W.Va. SC candidate says high court should deny motion to intervene
CHARLESTON, W.Va. (Legal Newsline) - West Virginia Supreme Court candidate Allen Loughry says the plaintiff in a federal case over the state's Public Campaign Financing Pilot Program has "no constitutional rights" to intervene in a separate but related lawsuit filed in the state's high court.
Supreme Court candidate Allen Loughry filed his 13-page response to Charleston attorney Michael Callaghan's motion to intervene late Tuesday.
Callaghan, the plaintiff in a federal case filed last month over the pilot program and former chairman of the state Democratic Party, filed his motion with the West Virginia Supreme Court of Appeals Thursday.
In it, he notes that no party in the state case will stand in defense of his constitutional rights.
"Accordingly, the representation of Callaghan's interests by existing parties is not only inadequate, it is non-existent," wrote his attorney, Anthony Majestro of Charleston firm Powell and Majestro PLLC. Majestro also serves as state Supreme Court candidate Tish Chafin's campaign attorney.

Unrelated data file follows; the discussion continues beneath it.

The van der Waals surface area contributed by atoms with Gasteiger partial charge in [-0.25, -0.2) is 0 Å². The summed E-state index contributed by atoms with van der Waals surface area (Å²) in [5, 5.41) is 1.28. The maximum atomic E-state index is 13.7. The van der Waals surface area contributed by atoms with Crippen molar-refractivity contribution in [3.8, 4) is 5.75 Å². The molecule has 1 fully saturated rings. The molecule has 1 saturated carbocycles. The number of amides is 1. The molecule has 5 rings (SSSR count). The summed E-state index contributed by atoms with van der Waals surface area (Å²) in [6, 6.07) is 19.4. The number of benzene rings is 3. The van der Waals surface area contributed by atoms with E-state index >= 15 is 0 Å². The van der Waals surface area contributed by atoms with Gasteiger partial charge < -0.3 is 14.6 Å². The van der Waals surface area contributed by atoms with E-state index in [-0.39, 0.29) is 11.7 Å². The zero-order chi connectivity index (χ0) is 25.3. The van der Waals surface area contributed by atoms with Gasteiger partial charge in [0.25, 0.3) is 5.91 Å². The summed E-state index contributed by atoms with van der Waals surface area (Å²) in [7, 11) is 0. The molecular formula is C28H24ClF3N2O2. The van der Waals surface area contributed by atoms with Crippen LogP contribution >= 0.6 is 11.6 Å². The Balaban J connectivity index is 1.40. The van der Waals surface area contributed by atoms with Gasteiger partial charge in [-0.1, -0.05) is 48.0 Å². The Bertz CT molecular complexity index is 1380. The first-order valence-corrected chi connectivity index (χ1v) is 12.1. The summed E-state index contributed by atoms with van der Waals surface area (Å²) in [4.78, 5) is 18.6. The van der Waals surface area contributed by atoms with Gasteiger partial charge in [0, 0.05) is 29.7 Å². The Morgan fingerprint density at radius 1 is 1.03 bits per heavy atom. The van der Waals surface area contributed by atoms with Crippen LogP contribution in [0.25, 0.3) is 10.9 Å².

Callaghan's motion came nearly a week after Loughry filed his own motion to intervene in the federal lawsuit over the pilot program, which was established in 2010 for candidates seeking a seat on the state's high court.
Loughry, a Republican, is the only candidate in this year's Court race to opt into the program, which state lawmakers passed in an attempt to reduce the influence of special interest money.
"This mandamus proceeding involves a straightforward, narrow question: whether Petitioner is entitled to public campaign funds because a non-participating candidate has met the statutory conditions that prompt the disbursement of such funds under the West Virginia Supreme Court of Appeals Public Campaign Financing Pilot Program," Loughry wrote in his response.
"Movant claims a right to intervene because, he asserts, no existing party 'will stand in defense of (his) constitutional rights.' But Movant has no constitutional rights that could be affected here."
To read the rest of this story, visit the West Virginia Record.
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